Welcome to European Tribune. It's gone a bit quiet around here these days, but it's still going.
Well done Frank, and thanks for drawing all those tangents into a circle.

Like a lot of people, I knew traces of the basics, have seen the prisons from the outside and wondered "what would I have done in their situation", while watching politicians infect, then protect and inflame racism with the flawed but powerful logic of class warfare which their adherents rarely see.

Of course, most would agree that these types of incidents are the logical outcome of colonialism as the power source fades, just as similar acts are done when the power source is ascendant. There is always a Cromwell and a Netanyahu clone who will pull the chains for the scrapes and glory they get in return for convincing distant soldiers to kill with hidden ammo and fake reports.

But what you have written points to the energy that would have been needed, even if there were a leader so inspired, to do what Gandhi did in India in similar circumstances to the same failing empire...and again, what would it take to do that in the Levant to some beneficial conclusion?

Never underestimate their intelligence, always underestimate their knowledge.

Frank Delaney ~ Ireland

by siegestate (siegestate or beyondwarispeace.com) on Wed Jun 16th, 2010 at 03:58:27 AM EST
One of the great sadnesses of my life is how the Provisional IRA took over the civil rights movement and the logic of militarism was accepted by many in the nationalist community as the only logic to which the Empire would listen or understand.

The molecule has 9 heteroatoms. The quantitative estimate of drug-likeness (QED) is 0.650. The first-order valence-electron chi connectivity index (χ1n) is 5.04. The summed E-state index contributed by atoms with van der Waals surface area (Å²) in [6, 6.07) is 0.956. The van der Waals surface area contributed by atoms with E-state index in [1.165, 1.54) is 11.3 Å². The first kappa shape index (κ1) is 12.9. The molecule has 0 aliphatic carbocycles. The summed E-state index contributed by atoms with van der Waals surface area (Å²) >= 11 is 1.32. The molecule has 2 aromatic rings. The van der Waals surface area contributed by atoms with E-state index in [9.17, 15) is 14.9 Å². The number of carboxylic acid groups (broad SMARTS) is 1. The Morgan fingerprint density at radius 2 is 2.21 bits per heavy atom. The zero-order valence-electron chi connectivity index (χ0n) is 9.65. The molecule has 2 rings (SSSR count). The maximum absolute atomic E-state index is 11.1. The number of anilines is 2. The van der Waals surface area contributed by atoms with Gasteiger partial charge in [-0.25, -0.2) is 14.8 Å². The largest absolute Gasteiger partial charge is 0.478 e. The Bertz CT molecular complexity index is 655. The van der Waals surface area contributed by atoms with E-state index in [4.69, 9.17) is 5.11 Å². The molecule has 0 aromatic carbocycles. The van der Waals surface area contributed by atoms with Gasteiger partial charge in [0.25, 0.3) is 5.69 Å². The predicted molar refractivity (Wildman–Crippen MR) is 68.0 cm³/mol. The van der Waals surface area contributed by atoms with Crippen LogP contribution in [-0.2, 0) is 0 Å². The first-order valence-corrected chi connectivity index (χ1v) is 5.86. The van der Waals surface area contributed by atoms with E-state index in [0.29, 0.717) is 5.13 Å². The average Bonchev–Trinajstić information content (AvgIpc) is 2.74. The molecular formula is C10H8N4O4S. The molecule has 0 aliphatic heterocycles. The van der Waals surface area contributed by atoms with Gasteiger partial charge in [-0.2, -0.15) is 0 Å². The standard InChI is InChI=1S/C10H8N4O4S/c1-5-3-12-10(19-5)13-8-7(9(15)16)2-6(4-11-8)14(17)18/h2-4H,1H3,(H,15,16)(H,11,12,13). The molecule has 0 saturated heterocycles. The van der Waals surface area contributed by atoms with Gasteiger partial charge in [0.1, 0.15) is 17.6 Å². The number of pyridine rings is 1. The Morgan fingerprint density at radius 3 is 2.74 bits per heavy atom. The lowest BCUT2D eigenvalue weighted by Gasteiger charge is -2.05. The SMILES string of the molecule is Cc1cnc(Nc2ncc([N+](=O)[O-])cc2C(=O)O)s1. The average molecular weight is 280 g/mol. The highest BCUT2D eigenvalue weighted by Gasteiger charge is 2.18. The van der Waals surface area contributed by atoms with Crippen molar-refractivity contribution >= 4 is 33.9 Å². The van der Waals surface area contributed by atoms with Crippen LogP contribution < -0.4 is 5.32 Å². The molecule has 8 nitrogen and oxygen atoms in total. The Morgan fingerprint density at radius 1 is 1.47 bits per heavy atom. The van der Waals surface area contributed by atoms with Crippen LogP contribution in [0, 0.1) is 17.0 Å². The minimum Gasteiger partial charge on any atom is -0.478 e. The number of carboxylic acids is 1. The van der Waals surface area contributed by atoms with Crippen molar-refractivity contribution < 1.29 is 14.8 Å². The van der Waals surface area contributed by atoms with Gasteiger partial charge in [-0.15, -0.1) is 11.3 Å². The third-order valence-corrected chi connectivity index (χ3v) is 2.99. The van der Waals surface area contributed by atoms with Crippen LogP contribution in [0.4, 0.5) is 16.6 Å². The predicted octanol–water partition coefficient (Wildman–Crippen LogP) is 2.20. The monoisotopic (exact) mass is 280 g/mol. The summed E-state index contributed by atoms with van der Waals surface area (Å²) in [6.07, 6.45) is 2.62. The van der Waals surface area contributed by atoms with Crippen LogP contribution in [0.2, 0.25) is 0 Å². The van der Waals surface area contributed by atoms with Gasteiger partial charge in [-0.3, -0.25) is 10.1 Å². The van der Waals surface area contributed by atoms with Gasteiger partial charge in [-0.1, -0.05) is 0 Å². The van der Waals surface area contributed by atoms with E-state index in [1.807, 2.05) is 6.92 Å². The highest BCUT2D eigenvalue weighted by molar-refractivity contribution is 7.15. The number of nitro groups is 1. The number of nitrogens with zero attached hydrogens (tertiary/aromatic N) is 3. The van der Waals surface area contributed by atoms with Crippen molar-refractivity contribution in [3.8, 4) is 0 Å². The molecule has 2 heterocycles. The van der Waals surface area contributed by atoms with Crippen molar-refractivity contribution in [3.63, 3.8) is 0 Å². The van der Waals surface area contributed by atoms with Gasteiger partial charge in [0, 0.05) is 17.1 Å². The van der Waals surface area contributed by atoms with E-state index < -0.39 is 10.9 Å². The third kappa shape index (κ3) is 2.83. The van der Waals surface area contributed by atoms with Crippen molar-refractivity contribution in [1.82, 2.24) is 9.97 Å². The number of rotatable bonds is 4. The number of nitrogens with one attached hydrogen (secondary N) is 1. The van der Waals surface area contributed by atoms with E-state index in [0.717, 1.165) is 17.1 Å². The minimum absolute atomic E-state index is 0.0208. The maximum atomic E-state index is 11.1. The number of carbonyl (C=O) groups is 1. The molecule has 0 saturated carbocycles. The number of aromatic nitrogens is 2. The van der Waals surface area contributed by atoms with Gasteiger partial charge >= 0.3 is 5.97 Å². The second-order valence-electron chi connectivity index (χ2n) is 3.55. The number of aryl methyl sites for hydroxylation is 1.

And to a degree they were right.  Britain only changed its tune when it realised it had a conflict they couldn't win by purely military means. And it wasn't for the lack of a Gandhi.  John Hume, Ivan Cooper, the Peace People, and many others championed non-violence and civil disobedience in the face of ridicule and intimidation often from their own side.  

My problem with violence is not just the direct suffering it causes, but that it tends to favour the most ruthless and the most powerful - and the often unseen damage it does to those in whose name it is carried out.  Northern Ireland, and by extension, Ireland and the UK lost nearly 30 years to a pointless ever diminishing cycle of violence, suffering, and ever more violence.  

Socially there is still huge deprivation, demagoguery, bigotry, fear and racism.  People don't change for the better through violence: it brings out and reinforces the worst in them. It becomes a self justifying and self-perpetuating cycle.  

Thankfully some people managed to break it - and here I would have to give credit, too, to Gerry Adams, Martin McGuinnness, Ian Paisley and to a few less prominent leaders on the Loyalist side.  But mostly it was a lot of very hard work by community leaders on both sides on the ground.

Index of Frank's Diaries

by Frank Schnittger (mail Frankschnittger at hot male dotty communists) on Wed Jun 16th, 2010 at 04:57:47 AM EST
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Thanks for an insightful diary, Frank.

One of the great sadnesses of my life was not being able to visit Donegal in 1979, even though a train went by every day through the town of Balbriggan. Why? The only answer I was given at the time was to blame it on William of Orange, who lived in 1650? Never made sense to me, why all these handsome young Irish lads would want to kill one another. But that's just the way war is. It's never made sense to me. Thankfully, due to the good efforts of many (yourself included), things have finally changed for the better, calmer minds prevail and violence is no longer the order of the day.

by sgr2 on Wed Jun 16th, 2010 at 06:10:48 AM EST
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